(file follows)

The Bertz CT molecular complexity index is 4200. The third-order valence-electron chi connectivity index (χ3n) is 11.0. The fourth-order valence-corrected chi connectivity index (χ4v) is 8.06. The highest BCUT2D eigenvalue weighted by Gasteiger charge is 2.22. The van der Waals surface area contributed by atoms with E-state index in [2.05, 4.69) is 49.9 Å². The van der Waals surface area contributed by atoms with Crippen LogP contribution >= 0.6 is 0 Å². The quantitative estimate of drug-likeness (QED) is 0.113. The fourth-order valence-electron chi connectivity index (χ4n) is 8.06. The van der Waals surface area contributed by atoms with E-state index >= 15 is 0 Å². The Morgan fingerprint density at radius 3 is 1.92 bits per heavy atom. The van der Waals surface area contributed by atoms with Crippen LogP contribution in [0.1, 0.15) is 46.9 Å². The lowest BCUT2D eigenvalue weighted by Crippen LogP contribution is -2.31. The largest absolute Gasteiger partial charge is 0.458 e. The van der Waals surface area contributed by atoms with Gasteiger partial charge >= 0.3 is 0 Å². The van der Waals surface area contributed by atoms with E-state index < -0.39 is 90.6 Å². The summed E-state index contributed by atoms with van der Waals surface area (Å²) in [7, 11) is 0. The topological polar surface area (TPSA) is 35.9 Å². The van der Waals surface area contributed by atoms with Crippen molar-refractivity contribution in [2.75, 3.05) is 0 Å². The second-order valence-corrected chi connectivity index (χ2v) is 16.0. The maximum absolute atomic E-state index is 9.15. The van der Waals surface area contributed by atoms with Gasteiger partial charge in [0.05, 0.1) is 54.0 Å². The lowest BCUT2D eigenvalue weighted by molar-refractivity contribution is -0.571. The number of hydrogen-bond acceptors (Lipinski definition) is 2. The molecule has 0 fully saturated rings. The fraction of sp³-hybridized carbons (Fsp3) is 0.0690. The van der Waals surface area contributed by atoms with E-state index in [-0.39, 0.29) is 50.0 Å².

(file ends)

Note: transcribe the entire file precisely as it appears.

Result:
The Bertz CT molecular complexity index is 4200. The third-order valence-electron chi connectivity index (χ3n) is 11.0. The fourth-order valence-corrected chi connectivity index (χ4v) is 8.06. The highest BCUT2D eigenvalue weighted by Gasteiger charge is 2.22. The van der Waals surface area contributed by atoms with E-state index in [2.05, 4.69) is 49.9 Å². The van der Waals surface area contributed by atoms with Crippen LogP contribution >= 0.6 is 0 Å². The quantitative estimate of drug-likeness (QED) is 0.113. The fourth-order valence-electron chi connectivity index (χ4n) is 8.06. The van der Waals surface area contributed by atoms with E-state index >= 15 is 0 Å². The Morgan fingerprint density at radius 3 is 1.92 bits per heavy atom. The van der Waals surface area contributed by atoms with Crippen LogP contribution in [0.1, 0.15) is 46.9 Å². The lowest BCUT2D eigenvalue weighted by Crippen LogP contribution is -2.31. The largest absolute Gasteiger partial charge is 0.458 e. The van der Waals surface area contributed by atoms with Gasteiger partial charge >= 0.3 is 0 Å². The van der Waals surface area contributed by atoms with E-state index < -0.39 is 90.6 Å². The summed E-state index contributed by atoms with van der Waals surface area (Å²) in [7, 11) is 0. The topological polar surface area (TPSA) is 35.9 Å². The van der Waals surface area contributed by atoms with Crippen molar-refractivity contribution in [2.75, 3.05) is 0 Å². The second-order valence-corrected chi connectivity index (χ2v) is 16.0. The maximum absolute atomic E-state index is 9.15. The van der Waals surface area contributed by atoms with Gasteiger partial charge in [0.05, 0.1) is 54.0 Å². The lowest BCUT2D eigenvalue weighted by molar-refractivity contribution is -0.571. The number of hydrogen-bond acceptors (Lipinski definition) is 2. The molecule has 0 fully saturated rings. The fraction of sp³-hybridized carbons (Fsp3) is 0.0690. The van der Waals surface area contributed by atoms with E-state index in [-0.39, 0.29) is 50.0 Å².